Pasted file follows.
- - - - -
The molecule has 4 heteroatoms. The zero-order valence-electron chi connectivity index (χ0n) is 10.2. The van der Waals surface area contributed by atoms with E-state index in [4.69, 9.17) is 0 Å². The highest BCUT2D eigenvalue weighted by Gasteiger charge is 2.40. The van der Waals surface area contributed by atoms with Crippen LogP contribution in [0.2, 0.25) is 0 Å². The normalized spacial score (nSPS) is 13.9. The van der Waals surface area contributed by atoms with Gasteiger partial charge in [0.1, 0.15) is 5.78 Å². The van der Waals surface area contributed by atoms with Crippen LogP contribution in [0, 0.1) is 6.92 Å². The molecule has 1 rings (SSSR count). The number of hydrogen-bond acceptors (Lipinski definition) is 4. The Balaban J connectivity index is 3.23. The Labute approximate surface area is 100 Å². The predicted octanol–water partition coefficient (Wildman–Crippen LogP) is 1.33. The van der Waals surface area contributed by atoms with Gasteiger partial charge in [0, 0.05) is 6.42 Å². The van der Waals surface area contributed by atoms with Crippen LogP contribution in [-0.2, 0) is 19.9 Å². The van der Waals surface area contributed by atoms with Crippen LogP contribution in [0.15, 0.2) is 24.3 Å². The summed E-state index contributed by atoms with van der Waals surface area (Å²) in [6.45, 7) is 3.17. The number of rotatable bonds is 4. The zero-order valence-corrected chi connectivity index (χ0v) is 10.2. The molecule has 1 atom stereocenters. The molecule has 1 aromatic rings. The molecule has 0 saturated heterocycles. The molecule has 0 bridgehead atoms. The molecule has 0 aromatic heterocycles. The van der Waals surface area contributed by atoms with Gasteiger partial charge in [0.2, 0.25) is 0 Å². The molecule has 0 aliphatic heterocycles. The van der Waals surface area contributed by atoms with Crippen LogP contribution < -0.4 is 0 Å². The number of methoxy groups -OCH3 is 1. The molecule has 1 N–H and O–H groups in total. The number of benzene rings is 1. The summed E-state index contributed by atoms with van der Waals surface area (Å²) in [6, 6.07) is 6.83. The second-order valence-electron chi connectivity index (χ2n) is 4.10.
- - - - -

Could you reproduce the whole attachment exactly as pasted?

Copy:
The molecule has 4 heteroatoms. The zero-order valence-electron chi connectivity index (χ0n) is 10.2. The van der Waals surface area contributed by atoms with E-state index in [4.69, 9.17) is 0 Å². The highest BCUT2D eigenvalue weighted by Gasteiger charge is 2.40. The van der Waals surface area contributed by atoms with Crippen LogP contribution in [0.2, 0.25) is 0 Å². The normalized spacial score (nSPS) is 13.9. The van der Waals surface area contributed by atoms with Gasteiger partial charge in [0.1, 0.15) is 5.78 Å². The van der Waals surface area contributed by atoms with Crippen LogP contribution in [0, 0.1) is 6.92 Å². The molecule has 1 rings (SSSR count). The number of hydrogen-bond acceptors (Lipinski definition) is 4. The Balaban J connectivity index is 3.23. The Labute approximate surface area is 100 Å². The predicted octanol–water partition coefficient (Wildman–Crippen LogP) is 1.33. The van der Waals surface area contributed by atoms with Gasteiger partial charge in [0, 0.05) is 6.42 Å². The van der Waals surface area contributed by atoms with Crippen LogP contribution in [-0.2, 0) is 19.9 Å². The van der Waals surface area contributed by atoms with Crippen LogP contribution in [0.15, 0.2) is 24.3 Å². The summed E-state index contributed by atoms with van der Waals surface area (Å²) in [6.45, 7) is 3.17. The number of rotatable bonds is 4. The zero-order valence-corrected chi connectivity index (χ0v) is 10.2. The molecule has 1 atom stereocenters. The molecule has 1 aromatic rings. The molecule has 0 saturated heterocycles. The molecule has 0 bridgehead atoms. The molecule has 0 aromatic heterocycles. The van der Waals surface area contributed by atoms with Gasteiger partial charge in [0.2, 0.25) is 0 Å². The molecule has 0 aliphatic heterocycles. The van der Waals surface area contributed by atoms with Crippen LogP contribution < -0.4 is 0 Å². The number of methoxy groups -OCH3 is 1. The molecule has 1 N–H and O–H groups in total. The number of benzene rings is 1. The summed E-state index contributed by atoms with van der Waals surface area (Å²) in [6, 6.07) is 6.83. The second-order valence-electron chi connectivity index (χ2n) is 4.10.